Another excellent debrief was given by Lieutenant Scottie Frier, the negotiations team leader from the Lexington County, S.C. Sheriff’s Office. Frier’s debrief was regarding a domestic violence incident in which a male suspect held two female acquaintances hostage.
The hostages were being held for expressive reasons; there was a lack of substantive demands and prior problems involving the suspect and hostages. Frier discussed the FBI’s 10 high-risk factors, all of which were present in this incident, which it was clear was non-negotiable. In the end, the negotiation team, with its tactical team’s cooperation, negotiated a surrender of the suspect and the release of the two women.
Additional debriefs were provided by Sergeant Russ Moore from the San Diego County, Calif. Sheriff’s Department; Sergeant Mike Wesley from the Phoenix, Ariz. Police Department; Sergeant Tom Moyer from the Las Vegas Metro, Nevada Police; and Lieutenant Lee White and Detective Jason Maddalozzo from the Mesa, Ariz. Police Department.
Moore debriefed on a jumper incident on a freeway, highlighting the difficulty of negotiating with someone on the ledge of a bridge, and described conducting face-to-face negotiations. Wesley discussed an incident which stressed the importance of the negotiation team and tactical team working together. During the event, the two teams realized a tactical intervention was necessary to rescue the hostage. The negotiation team assisted the tactical team with the tactical intervention and rescue of the hostage.
Moyer’s debrief described an incident with a mentally challenged “repeat customer.” The disturbed suspect had tied up and hung his neighbor from the ceiling of the suspect’s apartment. The negotiators realized the suspect was not going to let the neighbor/hostage go and assisted the tactical team in its intervention and rescue of the hostage. Moyer’s presentation described the challenges of dealing with a mentally ill suspect who is unable to think rationally or be reasoned with.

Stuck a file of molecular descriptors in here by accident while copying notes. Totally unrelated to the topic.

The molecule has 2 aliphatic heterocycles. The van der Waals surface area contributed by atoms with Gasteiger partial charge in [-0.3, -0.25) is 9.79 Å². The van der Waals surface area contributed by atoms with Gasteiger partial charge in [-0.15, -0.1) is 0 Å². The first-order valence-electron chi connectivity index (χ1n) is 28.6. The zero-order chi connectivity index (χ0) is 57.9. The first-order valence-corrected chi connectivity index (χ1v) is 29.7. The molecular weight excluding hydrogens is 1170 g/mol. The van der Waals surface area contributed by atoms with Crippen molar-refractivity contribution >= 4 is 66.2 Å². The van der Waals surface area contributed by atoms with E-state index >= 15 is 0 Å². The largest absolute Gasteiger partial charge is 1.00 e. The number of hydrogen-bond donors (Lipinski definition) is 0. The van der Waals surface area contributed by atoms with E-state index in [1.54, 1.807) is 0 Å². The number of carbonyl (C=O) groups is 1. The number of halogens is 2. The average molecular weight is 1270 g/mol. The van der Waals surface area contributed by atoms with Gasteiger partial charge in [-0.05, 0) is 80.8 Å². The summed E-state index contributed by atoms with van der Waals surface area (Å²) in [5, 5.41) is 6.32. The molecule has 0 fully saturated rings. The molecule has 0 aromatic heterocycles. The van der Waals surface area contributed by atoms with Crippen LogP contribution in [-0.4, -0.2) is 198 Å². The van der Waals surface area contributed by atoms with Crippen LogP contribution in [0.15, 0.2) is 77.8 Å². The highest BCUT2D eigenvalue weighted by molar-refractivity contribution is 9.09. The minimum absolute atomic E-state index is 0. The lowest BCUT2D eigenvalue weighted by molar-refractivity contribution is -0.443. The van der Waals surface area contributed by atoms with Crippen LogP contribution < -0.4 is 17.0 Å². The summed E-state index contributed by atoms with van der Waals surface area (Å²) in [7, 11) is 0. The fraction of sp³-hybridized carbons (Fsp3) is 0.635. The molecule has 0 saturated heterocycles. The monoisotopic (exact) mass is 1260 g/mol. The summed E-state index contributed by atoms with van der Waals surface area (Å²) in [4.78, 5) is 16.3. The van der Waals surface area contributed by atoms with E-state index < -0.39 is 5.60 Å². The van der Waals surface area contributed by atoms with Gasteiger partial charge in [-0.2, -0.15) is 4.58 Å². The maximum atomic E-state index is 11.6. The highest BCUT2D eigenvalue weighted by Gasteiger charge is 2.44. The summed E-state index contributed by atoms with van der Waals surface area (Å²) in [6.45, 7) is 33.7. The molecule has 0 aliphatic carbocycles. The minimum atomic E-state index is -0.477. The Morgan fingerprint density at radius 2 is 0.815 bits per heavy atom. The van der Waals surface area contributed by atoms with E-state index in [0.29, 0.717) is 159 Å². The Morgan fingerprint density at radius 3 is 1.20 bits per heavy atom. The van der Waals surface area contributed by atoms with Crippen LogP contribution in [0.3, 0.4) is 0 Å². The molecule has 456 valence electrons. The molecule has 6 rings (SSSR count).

Finally, White and Maddalozzo presented two incident debriefs, both of which stressed the importance of communication among command, tactical and negotiations during an incident.
One incident involved a suicidal female suspect demonstrating several suicide-by-cop indicators. The negotiation team updated the tactical team on the suspect’s behavior and demands to be shot by the officers. The tactical team was ready when the suspect came out shooting at the officers.
The second incident involved a male subject expressing suicidal thoughts and no will to leave. The subject detailed numerous losses, and the incident leaned toward the subject completing suicide. However, the negotiation team worked hard, found some hooks and was able to convince the subject to live.
NTOA thanks Rescue Phone®, Enforcement Technology Group and Astrum LLC for their generous donations. It also thanks the surrounding Valley agencies for all their support. The NTOA CNT Conference for 2011 will be held Oct. 11-14 in Tempe, Ariz. For more information, contact NTOA Conference Coordinator Laura Gerhart at firstname.lastname@example.org.